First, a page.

Think about the people in that second tier. Many of them are in that group because they do not work in your industry or practice in your area of law. They may not be members of your clubs or associations, or they may have different social networks or interests. In short, their circles are different from yours.
There is no question that focusing on those who bring you work now is important, but restricting yourself to only that group insulates you from new opportunities, may ultimately lead to a finite amount of work, and, by the way, may bore you to death. Staying in touch with your second tier group—your weak ties—albeit in a less intense and less time consuming way, connects you to other networks of people that provide new and different referrals and opportunities that your key group of contacts may not be able to provide.
Weak ties are important. Mark Granovetter, Harvard trained sociologist and current chair of the Sociology Department at Stanford, published a now-famous paper in the 70s, called “The Strength of Weak Ties.” Granovetter learned that weak ties allow us access to social networks where we don’t otherwise belong. His study focused on how people found jobs, and he discovered that most people find them by networking through weak ties, not by connecting with strong ties.
The same logic applies to business development. Granovetter claims that people with few weak ties are deprived of information and left with only the views of their closest relationships. This deprivation puts them at a disadvantage. Specifically, he points out that weak ties are an important resource in making possible mobile opportunity within professional specialties.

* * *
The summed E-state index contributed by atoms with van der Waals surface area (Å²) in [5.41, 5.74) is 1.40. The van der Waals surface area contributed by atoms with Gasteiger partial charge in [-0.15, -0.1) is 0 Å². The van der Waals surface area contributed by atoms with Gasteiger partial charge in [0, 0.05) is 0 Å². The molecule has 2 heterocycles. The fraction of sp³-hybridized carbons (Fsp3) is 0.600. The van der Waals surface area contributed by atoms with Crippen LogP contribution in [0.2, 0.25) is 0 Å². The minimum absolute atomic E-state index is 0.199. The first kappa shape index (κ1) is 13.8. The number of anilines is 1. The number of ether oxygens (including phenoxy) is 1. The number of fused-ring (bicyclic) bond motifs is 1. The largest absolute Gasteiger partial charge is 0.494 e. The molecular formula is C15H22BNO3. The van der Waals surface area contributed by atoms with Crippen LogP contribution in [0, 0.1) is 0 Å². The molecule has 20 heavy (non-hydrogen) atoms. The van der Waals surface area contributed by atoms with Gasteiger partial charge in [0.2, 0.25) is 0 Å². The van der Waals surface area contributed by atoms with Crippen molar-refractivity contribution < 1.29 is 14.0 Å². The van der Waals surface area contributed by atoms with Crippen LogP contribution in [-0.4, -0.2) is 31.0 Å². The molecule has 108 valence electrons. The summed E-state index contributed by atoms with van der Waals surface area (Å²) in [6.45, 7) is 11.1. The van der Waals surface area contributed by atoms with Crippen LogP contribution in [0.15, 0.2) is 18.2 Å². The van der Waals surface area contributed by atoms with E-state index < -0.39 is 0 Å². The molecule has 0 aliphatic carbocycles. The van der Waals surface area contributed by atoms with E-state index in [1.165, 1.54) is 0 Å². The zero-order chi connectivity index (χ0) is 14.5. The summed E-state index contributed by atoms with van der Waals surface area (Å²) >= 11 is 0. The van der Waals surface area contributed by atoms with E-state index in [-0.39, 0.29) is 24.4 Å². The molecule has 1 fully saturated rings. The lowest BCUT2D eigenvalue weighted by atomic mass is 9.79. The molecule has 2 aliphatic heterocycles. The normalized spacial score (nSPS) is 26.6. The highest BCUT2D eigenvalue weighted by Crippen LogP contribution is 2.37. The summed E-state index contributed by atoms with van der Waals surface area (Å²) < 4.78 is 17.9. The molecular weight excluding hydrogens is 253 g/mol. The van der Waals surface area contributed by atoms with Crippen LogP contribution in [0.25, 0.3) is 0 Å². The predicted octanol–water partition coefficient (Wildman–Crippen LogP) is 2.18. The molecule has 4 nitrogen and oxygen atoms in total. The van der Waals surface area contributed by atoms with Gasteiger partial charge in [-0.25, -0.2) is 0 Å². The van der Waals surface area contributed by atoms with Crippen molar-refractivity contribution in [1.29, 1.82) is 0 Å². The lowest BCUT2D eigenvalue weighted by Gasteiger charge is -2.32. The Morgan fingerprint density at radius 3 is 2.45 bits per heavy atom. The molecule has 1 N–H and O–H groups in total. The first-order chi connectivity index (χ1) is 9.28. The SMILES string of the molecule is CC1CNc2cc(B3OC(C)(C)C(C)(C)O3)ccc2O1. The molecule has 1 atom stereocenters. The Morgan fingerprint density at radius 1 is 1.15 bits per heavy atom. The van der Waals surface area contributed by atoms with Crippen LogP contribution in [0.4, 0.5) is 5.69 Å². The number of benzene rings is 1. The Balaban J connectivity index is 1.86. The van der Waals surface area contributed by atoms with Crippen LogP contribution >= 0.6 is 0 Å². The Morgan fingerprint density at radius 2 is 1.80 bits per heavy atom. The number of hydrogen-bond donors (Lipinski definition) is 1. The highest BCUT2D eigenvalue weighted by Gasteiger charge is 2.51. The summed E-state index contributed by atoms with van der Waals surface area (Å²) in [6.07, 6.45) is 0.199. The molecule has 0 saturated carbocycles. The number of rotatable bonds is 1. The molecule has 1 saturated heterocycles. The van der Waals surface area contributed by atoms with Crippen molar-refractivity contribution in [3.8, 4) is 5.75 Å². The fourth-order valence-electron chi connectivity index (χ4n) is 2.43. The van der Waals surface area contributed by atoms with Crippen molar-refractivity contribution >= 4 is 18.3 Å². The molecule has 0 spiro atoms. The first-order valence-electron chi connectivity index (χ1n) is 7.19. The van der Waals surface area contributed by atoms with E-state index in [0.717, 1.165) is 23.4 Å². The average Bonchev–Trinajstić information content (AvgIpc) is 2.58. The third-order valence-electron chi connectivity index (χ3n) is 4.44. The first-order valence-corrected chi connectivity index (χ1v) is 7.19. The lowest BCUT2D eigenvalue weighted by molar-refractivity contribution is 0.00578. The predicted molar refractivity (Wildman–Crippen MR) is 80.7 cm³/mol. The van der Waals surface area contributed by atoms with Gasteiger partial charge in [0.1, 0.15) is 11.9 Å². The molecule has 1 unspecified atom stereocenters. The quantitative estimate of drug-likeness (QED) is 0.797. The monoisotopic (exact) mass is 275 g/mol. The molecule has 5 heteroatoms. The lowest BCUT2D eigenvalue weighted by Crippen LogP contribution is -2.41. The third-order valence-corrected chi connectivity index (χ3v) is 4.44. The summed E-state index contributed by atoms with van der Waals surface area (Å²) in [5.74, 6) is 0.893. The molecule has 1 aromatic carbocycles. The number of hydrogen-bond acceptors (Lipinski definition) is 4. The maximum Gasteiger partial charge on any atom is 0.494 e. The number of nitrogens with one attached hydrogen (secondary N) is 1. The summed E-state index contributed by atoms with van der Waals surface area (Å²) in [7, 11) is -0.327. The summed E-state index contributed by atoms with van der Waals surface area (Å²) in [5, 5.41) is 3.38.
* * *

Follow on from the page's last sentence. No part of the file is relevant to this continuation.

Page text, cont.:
Information and ideas thus flow more easily through the specialty, giving it some ‘sense of community,’ activated at meetings and conventions. Maintenance of weak ties may well be the most important consequence of such meetings.
So, if weak ties are important, what should you do about them? First, definitely, do not give up on your strong ties. Most of your personal one-on-one time should be spent cultivating those relationships, but make sure you are also carving out some time to connect with weak ties in a less frequent manner or on a “one-to-many” basis. E-mails, social media, events, newsletters, conferences, and social circles all serve to forge and keep those relationships alive. Brainstorm about other methods to stay in touch with your weak ties. Think about other social networks some of your weak ties may have, and get strategic about which of those networks may be important to you. At events, be curious when you meet people—get to know their businesses, and think about how their businesses and social networks may dovetail with your own work.
Connecting with weak ties need not be time consuming. With a small amount of effort, it may make the difference between expanding your practice and simply maintaining the current flow of work.
The next time you look at your list of contacts, don’t forget to consider the power of your weak ties.